The conundrum, as shown above, is that once the rate rise is priced in, the exchange rate should actually *fall* over time as the interest rates converge again. This is what’s called uncovered interest rate parity and is due the market’s tendency to eliminate any opportunity for arbitrage.

Yet when currencies have an interest rate advantage, this causes a flow of funds, which can in itself inflate the exchange rate above fair value. Economists call this the forward puzzle or the uncovered interest rate puzzle.

This is why carry trade destinations like the Australian Dollar overshoot and become overvalued. *Reverse carry* traders try to exploit these types of events by *shorting* the high-yielding currency.

## Yield Curves as Trend Predictors

Traders compare the yield curves for their currencies to anticipate longer-term trends. The shape of the two curves will tell you a lot about the **economies and interest rate expectations**, and from that, you can deduce what will happen to the exchange rates.

For example, if the spread between the two curves widens for longer maturities, that means traders expect interest rates to diverge further as time goes on. See the left chart in Figure 3. This is **bullish** for the currency with the increasing rate advantage. On the other hand, if the widest spread is at the short end of the curve and it narrows, this is negative because it means traders are anticipating interest rate convergence further out.

That is **bearish** for the currency with the narrowing yield advantage. The right chart in Figure 3 shows this. This was the situation in the example above, and the yield curves would have reflected this.

## Yield Curves and the Economic Cycle

Traders describe yield curves as *normal*, *flat* or *inverted*. With a normal yield curve, the rates for longer maturities are higher than for shorter maturities. It is important to realize that the higher rates are not a prediction of where short term interest rates are likely to go.

Growth phase In a normal economy, there is a premium for holding longer dated debt obligations due to risks such as rising rates and inflation.

Contraction phase What happens with a recessionary economy is that base interest rates will usually drop. Facing likely interest rate cuts, a 5-year bond paying say 3.5% starts to look attractive to bond investors. Those expecting rate falls will want to lock-in a higher yield, so they buy these longer dated bonds.

This pushes the bond prices up and the yields down. This results in an *inverted yield curve*, which usually signifies an economy entering recession. The flat curve usually marks transition from recession to recovery and vice versa.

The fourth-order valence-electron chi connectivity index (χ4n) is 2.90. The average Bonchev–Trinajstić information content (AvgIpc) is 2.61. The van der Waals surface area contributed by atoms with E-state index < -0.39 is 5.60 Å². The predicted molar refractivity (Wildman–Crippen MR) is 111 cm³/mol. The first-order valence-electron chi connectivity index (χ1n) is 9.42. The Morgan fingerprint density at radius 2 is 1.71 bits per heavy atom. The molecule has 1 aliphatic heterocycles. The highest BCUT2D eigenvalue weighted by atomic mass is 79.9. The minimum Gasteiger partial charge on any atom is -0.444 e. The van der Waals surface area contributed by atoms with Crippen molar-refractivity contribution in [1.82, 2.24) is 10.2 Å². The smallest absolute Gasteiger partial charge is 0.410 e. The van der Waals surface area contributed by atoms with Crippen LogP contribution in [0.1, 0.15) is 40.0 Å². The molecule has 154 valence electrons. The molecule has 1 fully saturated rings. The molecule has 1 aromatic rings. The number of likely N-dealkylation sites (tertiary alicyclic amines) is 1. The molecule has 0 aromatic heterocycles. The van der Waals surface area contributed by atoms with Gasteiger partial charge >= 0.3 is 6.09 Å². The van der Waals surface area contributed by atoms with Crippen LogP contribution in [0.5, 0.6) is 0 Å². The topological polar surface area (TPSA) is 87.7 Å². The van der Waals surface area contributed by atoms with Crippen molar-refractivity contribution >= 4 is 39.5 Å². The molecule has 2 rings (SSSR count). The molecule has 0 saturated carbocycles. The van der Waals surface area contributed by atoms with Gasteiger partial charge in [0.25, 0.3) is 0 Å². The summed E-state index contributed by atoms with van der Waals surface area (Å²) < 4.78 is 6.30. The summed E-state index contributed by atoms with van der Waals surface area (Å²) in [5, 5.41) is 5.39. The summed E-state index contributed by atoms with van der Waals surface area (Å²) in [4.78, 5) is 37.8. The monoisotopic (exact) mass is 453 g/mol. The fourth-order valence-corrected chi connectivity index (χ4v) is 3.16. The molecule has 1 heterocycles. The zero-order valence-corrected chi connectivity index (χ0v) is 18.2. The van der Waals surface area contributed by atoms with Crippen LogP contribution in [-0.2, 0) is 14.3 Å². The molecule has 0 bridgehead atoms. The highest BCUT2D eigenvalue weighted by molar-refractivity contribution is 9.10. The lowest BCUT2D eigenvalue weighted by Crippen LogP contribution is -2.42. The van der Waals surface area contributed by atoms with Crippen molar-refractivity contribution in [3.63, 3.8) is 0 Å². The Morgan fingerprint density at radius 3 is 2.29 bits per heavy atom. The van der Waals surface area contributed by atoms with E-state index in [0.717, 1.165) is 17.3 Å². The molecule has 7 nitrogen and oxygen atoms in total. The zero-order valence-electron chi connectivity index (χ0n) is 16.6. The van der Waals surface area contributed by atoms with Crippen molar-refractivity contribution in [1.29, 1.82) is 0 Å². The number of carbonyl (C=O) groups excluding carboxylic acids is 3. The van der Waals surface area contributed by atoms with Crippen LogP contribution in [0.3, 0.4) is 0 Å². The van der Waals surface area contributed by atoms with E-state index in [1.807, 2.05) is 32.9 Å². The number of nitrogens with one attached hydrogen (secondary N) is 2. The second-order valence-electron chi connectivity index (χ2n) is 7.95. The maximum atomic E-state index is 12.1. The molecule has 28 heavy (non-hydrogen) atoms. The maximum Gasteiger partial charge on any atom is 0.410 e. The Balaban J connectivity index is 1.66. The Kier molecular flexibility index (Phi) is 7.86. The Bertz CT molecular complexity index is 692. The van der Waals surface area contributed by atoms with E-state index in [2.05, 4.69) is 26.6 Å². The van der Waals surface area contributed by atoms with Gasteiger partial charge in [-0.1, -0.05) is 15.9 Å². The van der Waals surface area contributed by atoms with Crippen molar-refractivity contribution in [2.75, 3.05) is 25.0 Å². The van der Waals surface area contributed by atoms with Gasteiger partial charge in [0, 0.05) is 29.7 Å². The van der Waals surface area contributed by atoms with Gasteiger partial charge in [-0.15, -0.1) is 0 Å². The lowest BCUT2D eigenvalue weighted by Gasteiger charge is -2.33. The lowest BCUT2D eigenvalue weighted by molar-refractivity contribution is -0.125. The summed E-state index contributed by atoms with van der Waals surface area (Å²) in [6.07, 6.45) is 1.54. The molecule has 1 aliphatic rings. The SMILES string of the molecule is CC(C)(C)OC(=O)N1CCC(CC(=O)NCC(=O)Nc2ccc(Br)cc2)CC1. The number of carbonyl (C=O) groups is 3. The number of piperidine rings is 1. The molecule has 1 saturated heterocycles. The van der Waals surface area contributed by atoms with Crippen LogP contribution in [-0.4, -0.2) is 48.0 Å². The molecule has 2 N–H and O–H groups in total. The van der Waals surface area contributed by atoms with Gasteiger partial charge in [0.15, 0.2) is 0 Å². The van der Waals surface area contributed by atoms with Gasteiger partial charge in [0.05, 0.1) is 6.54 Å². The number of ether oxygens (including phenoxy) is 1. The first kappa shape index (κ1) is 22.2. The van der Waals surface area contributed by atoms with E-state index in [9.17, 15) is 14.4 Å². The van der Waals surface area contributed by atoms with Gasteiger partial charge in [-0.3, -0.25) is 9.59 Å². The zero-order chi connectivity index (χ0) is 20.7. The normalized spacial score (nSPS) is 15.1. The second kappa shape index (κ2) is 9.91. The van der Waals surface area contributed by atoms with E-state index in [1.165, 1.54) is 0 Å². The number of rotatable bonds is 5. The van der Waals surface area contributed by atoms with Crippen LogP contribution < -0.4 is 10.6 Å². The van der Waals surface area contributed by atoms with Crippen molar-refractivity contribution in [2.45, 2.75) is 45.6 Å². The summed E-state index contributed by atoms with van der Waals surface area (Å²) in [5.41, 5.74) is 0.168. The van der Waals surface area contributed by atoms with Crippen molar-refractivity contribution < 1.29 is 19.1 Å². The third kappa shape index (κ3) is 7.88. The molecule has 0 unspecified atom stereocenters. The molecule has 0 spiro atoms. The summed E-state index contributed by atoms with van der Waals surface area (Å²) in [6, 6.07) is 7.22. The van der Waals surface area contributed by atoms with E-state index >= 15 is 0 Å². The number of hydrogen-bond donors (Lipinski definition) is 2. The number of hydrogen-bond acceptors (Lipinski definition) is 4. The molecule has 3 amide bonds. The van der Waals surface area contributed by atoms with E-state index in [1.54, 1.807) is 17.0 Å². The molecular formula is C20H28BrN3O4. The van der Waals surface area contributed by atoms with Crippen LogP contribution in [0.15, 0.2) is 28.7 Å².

## Real Examples

Of course, in practice many other variables come into play as well. Figure 5 shows the relationship between British Pounds and U.K. 3 month interest rates. The chart shows the interest rates, adjusted for inflation. There is a clear relationship as the currency index closely tracks real interest rates.

However, there is a widening gap between the rates and the level of the pound since **1997/1998**. One reason for this is the lower global interest rate environment we have had since that time. There are a finite number of investment opportunities available. Assets always compete for funds.

Looking at Figure 6 this chart compares the U.S. Dollar and the Australian Dollar using their trade-weighted indices. The bars show the difference in real interest rates. What this chart shows is the inverse relationship of two different currencies. The USD is more defensive. The AUD is a higher yielding currency geared to commodities and higher interest rates.

Rate *direction* is what matters Notice how the strength of the Australian Dollar closely tracks the *direction* of interest rate changes, rather than the absolute value. During the 1990s, the **dot com boom** was supportive of the U.S Dollar, despite the Australian Dollar having a big yield advantage. One of the reasons was funds flowing into the **U.S. equity markets**.

As the dot com boom ends, and the rate differential increases, the upward rate cycle supports the Australian currency again. The Australian economy benefited from the commodity boom during the 2000s and this, along with an inflated housing market are reasons for the higher interest rates.